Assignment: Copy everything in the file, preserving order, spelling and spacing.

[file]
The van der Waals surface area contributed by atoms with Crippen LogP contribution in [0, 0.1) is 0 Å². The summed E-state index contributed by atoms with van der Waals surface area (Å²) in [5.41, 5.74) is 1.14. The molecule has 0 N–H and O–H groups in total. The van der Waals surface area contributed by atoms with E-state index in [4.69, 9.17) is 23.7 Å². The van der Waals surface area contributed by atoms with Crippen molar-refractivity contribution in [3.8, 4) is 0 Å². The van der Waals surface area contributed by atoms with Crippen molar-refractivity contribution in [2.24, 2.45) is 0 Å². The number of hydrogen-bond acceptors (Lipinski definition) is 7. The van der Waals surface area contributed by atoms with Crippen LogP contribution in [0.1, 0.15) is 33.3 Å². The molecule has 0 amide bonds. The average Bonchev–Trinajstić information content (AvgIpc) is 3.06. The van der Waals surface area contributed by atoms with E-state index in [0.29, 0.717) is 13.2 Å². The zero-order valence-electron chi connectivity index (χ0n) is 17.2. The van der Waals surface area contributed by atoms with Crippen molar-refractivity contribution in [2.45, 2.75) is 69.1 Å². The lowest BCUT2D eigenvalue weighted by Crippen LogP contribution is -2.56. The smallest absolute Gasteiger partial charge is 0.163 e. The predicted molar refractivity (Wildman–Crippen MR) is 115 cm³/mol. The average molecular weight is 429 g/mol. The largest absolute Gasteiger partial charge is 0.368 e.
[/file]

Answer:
The van der Waals surface area contributed by atoms with Crippen LogP contribution in [0, 0.1) is 0 Å². The summed E-state index contributed by atoms with van der Waals surface area (Å²) in [5.41, 5.74) is 1.14. The molecule has 0 N–H and O–H groups in total. The van der Waals surface area contributed by atoms with E-state index in [4.69, 9.17) is 23.7 Å². The van der Waals surface area contributed by atoms with Crippen molar-refractivity contribution in [3.8, 4) is 0 Å². The van der Waals surface area contributed by atoms with Crippen molar-refractivity contribution in [2.24, 2.45) is 0 Å². The number of hydrogen-bond acceptors (Lipinski definition) is 7. The van der Waals surface area contributed by atoms with Crippen LogP contribution in [0.1, 0.15) is 33.3 Å². The molecule has 0 amide bonds. The average Bonchev–Trinajstić information content (AvgIpc) is 3.06. The van der Waals surface area contributed by atoms with E-state index in [0.29, 0.717) is 13.2 Å². The zero-order valence-electron chi connectivity index (χ0n) is 17.2. The van der Waals surface area contributed by atoms with Crippen molar-refractivity contribution in [2.45, 2.75) is 69.1 Å². The lowest BCUT2D eigenvalue weighted by Crippen LogP contribution is -2.56. The smallest absolute Gasteiger partial charge is 0.163 e. The predicted molar refractivity (Wildman–Crippen MR) is 115 cm³/mol. The average molecular weight is 429 g/mol. The largest absolute Gasteiger partial charge is 0.368 e.